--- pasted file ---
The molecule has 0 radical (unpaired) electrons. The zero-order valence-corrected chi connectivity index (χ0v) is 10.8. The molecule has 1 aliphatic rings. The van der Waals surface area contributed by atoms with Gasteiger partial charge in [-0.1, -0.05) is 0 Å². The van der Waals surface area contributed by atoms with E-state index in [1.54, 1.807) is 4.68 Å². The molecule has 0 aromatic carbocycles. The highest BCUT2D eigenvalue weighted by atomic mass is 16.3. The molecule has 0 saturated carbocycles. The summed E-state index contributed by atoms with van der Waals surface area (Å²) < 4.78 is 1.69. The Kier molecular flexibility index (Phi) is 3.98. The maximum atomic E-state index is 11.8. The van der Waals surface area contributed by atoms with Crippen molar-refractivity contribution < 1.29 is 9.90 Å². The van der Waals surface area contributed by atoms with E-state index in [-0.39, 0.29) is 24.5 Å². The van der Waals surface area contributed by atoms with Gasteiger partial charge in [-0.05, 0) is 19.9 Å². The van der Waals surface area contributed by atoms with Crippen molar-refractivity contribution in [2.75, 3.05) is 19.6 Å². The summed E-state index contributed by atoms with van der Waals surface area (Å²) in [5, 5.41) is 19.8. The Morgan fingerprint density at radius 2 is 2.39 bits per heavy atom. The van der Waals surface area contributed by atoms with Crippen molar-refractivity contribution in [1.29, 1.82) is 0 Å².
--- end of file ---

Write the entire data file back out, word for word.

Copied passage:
The molecule has 0 radical (unpaired) electrons. The zero-order valence-corrected chi connectivity index (χ0v) is 10.8. The molecule has 1 aliphatic rings. The van der Waals surface area contributed by atoms with Gasteiger partial charge in [-0.1, -0.05) is 0 Å². The van der Waals surface area contributed by atoms with E-state index in [1.54, 1.807) is 4.68 Å². The molecule has 0 aromatic carbocycles. The highest BCUT2D eigenvalue weighted by atomic mass is 16.3. The molecule has 0 saturated carbocycles. The summed E-state index contributed by atoms with van der Waals surface area (Å²) < 4.78 is 1.69. The Kier molecular flexibility index (Phi) is 3.98. The maximum atomic E-state index is 11.8. The van der Waals surface area contributed by atoms with Crippen molar-refractivity contribution < 1.29 is 9.90 Å². The van der Waals surface area contributed by atoms with E-state index in [-0.39, 0.29) is 24.5 Å². The van der Waals surface area contributed by atoms with Gasteiger partial charge in [-0.05, 0) is 19.9 Å². The van der Waals surface area contributed by atoms with Crippen molar-refractivity contribution in [2.75, 3.05) is 19.6 Å². The summed E-state index contributed by atoms with van der Waals surface area (Å²) in [5, 5.41) is 19.8. The Morgan fingerprint density at radius 2 is 2.39 bits per heavy atom. The van der Waals surface area contributed by atoms with Crippen molar-refractivity contribution in [1.29, 1.82) is 0 Å².